I am becoming more and more of a passive fan in my old age, after decades of active EMGs, but it probably has just as much to do with the classic rock music I have been leaning towards these days aa much as a newer appreciation for flat tone (and flatwounds) without bass and treble tone controls. A truly great bass for classic 60s-70s stuff (I've used it for Eagles and Zeppelin so far) - this one scores a win, and I look forward to using it for years to come (I'll just try to carry it in a single bass bag, thank you very much).

The Funster JOEL BASS logo decal is something I designed and had made just for my basses; no one ever figures out it does not say Fender unless I make a big deal out of it (which I TRY not to do, sometimes succeeding).

NOTE: I build these basses for myself, not for resale (generally), but I love sharing build ideas with other makers and players.

Tuesday, April 23, 2013

Drinking chocolate (the most efficient form of delivery)

Everyday hot chocolate is a joke, usually little more than weak hot chocolate milk. The idea that milk belongs in chocolate certainly seems American (i.e. corporate American), although I'm not letting the Swiss off the hook here. For the last couple of years I have regularly indulged in real, straight and sometimes very thick dark drinking chocolate in the mornings (and sometimes afternoons, but never evenings - read on). Real drinking chocolate should generally consist of only TWO things - semi-sweet dark chocolate and very hot water. Adding milk (or using only milk) in absolutely NO (never mind I am mostly a vegan, it's just unnecessary, and ruins the intense chocolate experience).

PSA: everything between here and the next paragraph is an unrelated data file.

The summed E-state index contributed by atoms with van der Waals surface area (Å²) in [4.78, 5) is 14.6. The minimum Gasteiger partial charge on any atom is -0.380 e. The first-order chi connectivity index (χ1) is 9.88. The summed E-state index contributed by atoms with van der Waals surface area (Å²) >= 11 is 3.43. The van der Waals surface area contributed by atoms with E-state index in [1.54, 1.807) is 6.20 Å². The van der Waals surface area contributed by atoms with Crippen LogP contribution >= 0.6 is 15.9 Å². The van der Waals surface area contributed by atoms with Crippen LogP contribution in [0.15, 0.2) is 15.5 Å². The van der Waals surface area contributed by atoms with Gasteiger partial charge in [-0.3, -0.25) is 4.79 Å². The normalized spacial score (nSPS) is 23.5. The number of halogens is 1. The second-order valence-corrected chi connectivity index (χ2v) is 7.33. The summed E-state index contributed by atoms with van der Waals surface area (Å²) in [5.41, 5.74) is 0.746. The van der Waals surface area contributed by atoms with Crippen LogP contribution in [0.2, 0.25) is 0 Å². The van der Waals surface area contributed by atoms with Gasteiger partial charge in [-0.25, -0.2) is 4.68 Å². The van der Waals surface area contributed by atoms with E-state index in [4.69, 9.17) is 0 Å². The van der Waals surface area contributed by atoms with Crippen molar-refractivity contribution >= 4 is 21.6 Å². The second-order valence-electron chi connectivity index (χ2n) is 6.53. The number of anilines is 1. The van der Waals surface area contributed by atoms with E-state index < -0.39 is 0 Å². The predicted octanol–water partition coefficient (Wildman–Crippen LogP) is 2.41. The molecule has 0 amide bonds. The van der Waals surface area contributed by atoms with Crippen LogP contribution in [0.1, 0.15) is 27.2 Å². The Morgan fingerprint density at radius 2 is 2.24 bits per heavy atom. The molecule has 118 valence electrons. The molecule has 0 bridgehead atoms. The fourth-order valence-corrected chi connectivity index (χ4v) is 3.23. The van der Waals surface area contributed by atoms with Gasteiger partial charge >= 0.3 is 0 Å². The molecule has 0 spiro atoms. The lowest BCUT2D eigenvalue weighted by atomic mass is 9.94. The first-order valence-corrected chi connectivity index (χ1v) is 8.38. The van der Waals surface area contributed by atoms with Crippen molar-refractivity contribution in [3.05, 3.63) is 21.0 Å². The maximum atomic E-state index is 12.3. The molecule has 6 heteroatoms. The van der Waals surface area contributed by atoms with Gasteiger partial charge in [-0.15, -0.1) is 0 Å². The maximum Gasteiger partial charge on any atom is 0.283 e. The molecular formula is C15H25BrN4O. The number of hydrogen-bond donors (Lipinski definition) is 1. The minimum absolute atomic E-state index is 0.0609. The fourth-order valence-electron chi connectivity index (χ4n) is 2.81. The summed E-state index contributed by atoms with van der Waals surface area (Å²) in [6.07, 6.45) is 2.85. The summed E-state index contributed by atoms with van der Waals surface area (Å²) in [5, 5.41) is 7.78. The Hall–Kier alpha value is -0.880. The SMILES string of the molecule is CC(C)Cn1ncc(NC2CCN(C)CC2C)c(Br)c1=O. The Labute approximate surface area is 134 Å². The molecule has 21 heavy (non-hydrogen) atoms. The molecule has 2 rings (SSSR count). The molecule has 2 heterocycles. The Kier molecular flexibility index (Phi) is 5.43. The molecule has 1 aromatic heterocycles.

I first discovered true dark drinking chocolate at The Bitterweeet Cafe in San Francisco (now in Oakland and Berkley, CA). Eight ounces of finely ground quality dark (probably 70% or so) semi-sweet chocolate in very hot water, and nothing more. Besides the amazing flavor, it's quite the stimulant - the first time I had this "shot" I was practically dancing within a minute (and I DON'T dance). This creates quite a buzz, and I would not recommend it after 6pm if you want to sleep that night! One of the privileges of playing in two San Francisco-area bands is that I am regularly in the area and can go to The Bittersweet Cafe. Please open one in Los Angeles!